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Commentary: 5 reasons the Cleveland Indians won’t win the division

Courtesy of MCT

As the end of May approaches, the Cleveland Indians sit atop the American League Central Division of the MLB with a record of 27-21 on the year, a half-game ahead of the second-place Chicago White Sox. While this might be welcome news for Indians fans, it is not necessarily a good predictor of where the team will finish in the division come September. Here are five reasons why the Indians will not be the American League’s Central Division champions at the end of the season.

1. Run Production
Shortstop Asdrubal Cabrera leads the team in batting average (.301), on-base percentage (.395) and is third on the team in hits (46). He is the only player on the team hitting above .300 or that has an on-base percentage above .390. Second baseman Jason Kipnis leads the team with eight home runs and 30 RBIs, but he has struck out 34 times. As a team, the Indians have a minus-15 run differential and are the only division-leader in baseball who has scored fewer runs than they have given up so far this season. The next closest is the Cincinnati with a margin of plus-11.

2. Inconsistent Pitching
The pitching staff has been less than impressive in 2012. The lone bright spot in the starting rotation has been new-addition Derek Lowe, who is currently 6-3 with a 3.25 ERA in 10 starts. The other five pitchers who have started at least one game are a combined 13-13 in 38 starts. Justin Masterson, last year’s team leader in wins, ERA, and strikeouts, is 2-3 with an ERA of 4.62. Last offseason’s major acquisition, Ubaldo Jimenez, has struggled as well. Jimenez has a 5-4 record in eight starts, but his ERA is 5.79, he’s given up a team-leading eight home runs, and has walked more batters (42) than he has struck out (33). As a team, the Indians are 26th in MLB with an ERA of 4.40. They have allowed the fifth-most runs (224), the third-most walks (184) and are 28th in strikeouts (296).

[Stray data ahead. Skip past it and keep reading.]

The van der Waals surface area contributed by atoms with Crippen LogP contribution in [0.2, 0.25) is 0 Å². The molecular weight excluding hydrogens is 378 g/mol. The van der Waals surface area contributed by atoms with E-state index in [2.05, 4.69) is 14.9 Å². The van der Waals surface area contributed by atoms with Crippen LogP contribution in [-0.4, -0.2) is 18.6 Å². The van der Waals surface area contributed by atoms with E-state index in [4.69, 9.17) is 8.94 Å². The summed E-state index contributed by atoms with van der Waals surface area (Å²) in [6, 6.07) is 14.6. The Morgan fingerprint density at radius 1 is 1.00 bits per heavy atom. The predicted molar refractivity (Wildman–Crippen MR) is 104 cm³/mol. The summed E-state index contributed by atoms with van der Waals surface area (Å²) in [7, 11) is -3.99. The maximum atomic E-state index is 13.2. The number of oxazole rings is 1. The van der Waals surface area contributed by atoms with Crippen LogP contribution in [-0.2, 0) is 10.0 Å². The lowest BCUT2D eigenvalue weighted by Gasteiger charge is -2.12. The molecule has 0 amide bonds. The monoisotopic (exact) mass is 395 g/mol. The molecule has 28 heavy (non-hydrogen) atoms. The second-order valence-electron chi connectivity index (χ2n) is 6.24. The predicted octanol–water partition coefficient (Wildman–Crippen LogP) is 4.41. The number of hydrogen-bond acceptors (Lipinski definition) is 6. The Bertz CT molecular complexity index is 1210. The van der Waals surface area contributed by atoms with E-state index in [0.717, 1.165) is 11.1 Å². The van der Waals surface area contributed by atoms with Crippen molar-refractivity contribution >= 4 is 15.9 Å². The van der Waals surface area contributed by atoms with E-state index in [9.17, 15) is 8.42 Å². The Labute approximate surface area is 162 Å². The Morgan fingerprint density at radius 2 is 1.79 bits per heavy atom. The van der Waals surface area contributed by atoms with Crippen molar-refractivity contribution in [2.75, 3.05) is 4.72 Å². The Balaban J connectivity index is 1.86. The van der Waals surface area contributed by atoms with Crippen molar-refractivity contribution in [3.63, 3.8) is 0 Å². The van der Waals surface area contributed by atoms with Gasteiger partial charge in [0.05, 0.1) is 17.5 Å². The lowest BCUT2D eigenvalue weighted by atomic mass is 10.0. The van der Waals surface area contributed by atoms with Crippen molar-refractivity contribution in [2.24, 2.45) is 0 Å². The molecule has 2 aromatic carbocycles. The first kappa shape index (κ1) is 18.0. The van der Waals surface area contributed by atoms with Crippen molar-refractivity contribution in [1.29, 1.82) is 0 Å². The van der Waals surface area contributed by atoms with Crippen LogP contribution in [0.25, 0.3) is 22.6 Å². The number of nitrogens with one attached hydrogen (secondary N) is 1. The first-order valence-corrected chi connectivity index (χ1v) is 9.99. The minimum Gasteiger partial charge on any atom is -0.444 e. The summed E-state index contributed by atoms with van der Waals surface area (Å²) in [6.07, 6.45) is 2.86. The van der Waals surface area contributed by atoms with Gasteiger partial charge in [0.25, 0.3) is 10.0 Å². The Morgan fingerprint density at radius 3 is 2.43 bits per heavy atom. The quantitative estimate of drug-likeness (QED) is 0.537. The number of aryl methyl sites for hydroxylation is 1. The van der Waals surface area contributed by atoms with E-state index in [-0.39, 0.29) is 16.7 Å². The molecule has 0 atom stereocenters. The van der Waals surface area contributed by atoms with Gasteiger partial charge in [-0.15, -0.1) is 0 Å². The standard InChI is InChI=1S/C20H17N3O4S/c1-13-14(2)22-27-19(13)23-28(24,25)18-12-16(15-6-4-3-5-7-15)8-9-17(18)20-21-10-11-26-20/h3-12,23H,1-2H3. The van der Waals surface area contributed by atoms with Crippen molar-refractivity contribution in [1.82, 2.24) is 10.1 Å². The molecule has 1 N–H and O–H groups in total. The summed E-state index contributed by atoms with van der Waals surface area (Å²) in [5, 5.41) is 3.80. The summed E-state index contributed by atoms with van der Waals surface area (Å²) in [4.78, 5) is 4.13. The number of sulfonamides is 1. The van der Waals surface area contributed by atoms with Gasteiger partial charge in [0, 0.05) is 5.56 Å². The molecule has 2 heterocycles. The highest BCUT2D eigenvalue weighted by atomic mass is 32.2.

3. Performance at Home
Most teams feel like playing at home gives them an edge on their opponent in terms of playing in front of supportive fans, in a ballpark that the players are familiar with and not having to travel to play. That doesn’t seem to be the case for the Indians this year. This year’s team has a 15-12 record at home. Winning at home is a crucial part of a team’s success throughout an entire season, because while the games aren’t necessarily easier themselves, the atmosphere at home usually seems to make things easier on the players. Luckily, the Indians have performed well on the road this season, posting a 12-9 record thus far. They can’t expect that to continue long-term and will need to pick up more victories at home if they expect to compete for the division crown.

4. Player Distractions
While things happen throughout the course of a season that distract a team from the game itself, the Indians seem to continually find ways to get distracted year after year. Recently, relief pitcher Chris Perez made comments questioning why Indians fans are not filling up Progressive Field to see the first-place team and why there are often boos directed toward the home team during games. Perez does have a point. The Indians are ranked last in MLB in attendance with an average of 16,374 fans attending home games. However, Perez has created a rift between the team, management and the fans. While he should be worried about playing baseball and winning games to keep the Indians in first place, he is more worried about fans showing up to watch the games. Baseball has the longest season, in terms of games played, of any of the major professional sports in this country. Players should be focused on things they can control instead of those that they cannot if they want to continue playing into October.

5. Recent History
Since 2002, the Indians have led the AL Central at this point in the season three different times, including last season when they led the eventual division champion Detroit Tigers by seven games. In that stretch, the Indians have won the division only once, in 2007. The Indians finished second only twice, 2005 and 2011, and have finished third or fourth in seven of those 10 years. It can be argued that each season is its own entity with different factors playing in, such as different players, managers, injuries and so on, and I will not dispute that fact. However in sports, the teams that sustain success over a period of time often seem to rise to the top when a title is on the line. The Cleveland Indians are certainly not one of those teams.

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